Chris Grant has had a polarizing tenure throughout his time as Cavaliers' general manager, replete with questionable draft choices and perpetual uncertainties about roster construction.
That tenure may be coming to an end sooner rather than later, according to Ken Berger of CBS Sports:
As bad as it is in New York, a far messier situation exists in Cleveland, where Chris Grant's tenure as GM is on shaky ground, league sources say. No. 1 pick Anthony Bennett, who has made exactly five baskets in 110 minutes, may well have been pushed on draft night by coach Mike Brown. But Cavs owner Dan Gilbert just hired Brown for a second tour of duty and committed $20 million to him. Brown's recent indictment of the entire roster -- "We didn't compete," he said after a demoralizing loss to the Wizards on Wednesday night -- was awfully telling. We know Kyrie Irving is talented, but now we'll find out if he can be a leader, too. Right now, there doesn't appear to be one of those on the roster that Grant has assembled.
This is far from a surprise, given the Cavaliers' 4-8 start and their increased expectations coming into the season. While owner Dan Gilbert has not come out and said that it's "playoffs or bust" this season, that did seem to be the consensus coming into the season given the free agent signings made this offseason. I don't take much actual news away from this, but this report does serve as a confirmation that Gilbert meant business as far as seeing progress this season.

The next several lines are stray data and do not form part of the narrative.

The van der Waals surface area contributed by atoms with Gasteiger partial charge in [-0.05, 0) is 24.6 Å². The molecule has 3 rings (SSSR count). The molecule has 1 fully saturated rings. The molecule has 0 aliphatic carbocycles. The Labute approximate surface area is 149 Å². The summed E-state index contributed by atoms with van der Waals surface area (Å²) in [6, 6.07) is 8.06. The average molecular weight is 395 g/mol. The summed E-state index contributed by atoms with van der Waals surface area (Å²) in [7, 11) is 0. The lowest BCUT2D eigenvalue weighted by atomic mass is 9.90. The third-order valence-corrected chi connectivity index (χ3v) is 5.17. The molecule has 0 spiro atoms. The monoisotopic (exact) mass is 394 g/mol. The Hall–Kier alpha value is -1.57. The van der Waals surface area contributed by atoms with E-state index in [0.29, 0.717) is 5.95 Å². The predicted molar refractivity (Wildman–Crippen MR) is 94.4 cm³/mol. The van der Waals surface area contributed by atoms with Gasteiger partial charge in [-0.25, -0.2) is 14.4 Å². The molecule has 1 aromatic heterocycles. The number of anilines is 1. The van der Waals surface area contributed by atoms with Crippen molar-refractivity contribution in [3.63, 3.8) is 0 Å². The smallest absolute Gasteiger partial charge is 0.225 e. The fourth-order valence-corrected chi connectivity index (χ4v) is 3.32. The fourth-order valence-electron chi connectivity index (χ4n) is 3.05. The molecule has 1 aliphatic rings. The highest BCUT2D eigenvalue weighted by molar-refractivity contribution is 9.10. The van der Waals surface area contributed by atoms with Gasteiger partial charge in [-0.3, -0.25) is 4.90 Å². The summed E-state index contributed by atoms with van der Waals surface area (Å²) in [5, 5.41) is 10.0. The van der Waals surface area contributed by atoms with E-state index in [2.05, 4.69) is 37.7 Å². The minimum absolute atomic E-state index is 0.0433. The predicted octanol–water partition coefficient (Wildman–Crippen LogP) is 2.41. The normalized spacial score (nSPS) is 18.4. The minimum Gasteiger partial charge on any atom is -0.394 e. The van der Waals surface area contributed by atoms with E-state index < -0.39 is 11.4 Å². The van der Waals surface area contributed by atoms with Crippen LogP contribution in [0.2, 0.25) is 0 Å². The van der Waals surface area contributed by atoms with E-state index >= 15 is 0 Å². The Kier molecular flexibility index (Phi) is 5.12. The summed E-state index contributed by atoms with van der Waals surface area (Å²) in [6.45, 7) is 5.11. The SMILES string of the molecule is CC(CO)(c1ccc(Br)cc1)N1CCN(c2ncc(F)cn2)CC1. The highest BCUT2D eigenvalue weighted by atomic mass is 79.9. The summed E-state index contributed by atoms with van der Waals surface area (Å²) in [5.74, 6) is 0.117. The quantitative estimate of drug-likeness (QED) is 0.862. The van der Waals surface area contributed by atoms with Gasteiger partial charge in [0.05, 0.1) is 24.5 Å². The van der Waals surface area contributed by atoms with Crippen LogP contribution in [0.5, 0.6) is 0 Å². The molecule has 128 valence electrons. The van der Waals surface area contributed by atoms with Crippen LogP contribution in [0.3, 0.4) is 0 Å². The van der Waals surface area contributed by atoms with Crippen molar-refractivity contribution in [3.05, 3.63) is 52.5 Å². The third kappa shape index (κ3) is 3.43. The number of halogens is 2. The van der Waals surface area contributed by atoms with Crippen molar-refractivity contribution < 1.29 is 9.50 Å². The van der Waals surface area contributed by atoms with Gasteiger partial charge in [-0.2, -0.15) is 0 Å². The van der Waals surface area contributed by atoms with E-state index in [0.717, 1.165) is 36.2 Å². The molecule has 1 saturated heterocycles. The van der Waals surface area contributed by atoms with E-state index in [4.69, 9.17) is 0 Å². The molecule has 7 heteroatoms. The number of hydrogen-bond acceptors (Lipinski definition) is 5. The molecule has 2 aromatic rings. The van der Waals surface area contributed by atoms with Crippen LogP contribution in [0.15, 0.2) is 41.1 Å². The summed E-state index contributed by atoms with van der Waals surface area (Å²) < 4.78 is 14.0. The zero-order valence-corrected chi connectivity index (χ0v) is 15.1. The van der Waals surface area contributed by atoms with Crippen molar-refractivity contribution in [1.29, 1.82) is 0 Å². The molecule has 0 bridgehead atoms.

This offseason's additions haven't had the impact envisioned by Grant upon their arrival. Jarrett Jack's shot selection has been as equally questionable as his fit with Kyrie Irving and Dion Waiters is tenuous. Earl Clark hasn't been great, jacking up midrange jumpers with impunity. And of course, Anthony Bennett's problems have been discussed at length.
My thoughts on the situation have been pretty evident. The roster is like a land of misfit toys right now, despite featuring high talent levels. I'm just not sure that these kids are in the best place to succeed given that the roster construction is what it is, and I'm concerned that losing could create a culture because of it. The 2014 offseason is absolutely crucial for the Cavaliers' future, and if Gilbert does not believe he has the right guy in Chris Grant, I think it's a move he should make.
Having said that, it's not a move that should be made before the new year at the earliest. Given that half of the roster is new, along with a new coach, it makes sense that the team started slow. If the team is still struggling as much as it is right now by the time January or February rolls around, then it might make more sense to cut ties. But for now, I'd let the team try to find itself. Things can't get TOO much worse, can they?
What are your thoughts on the Grant era, and what do you think the Cavs should do?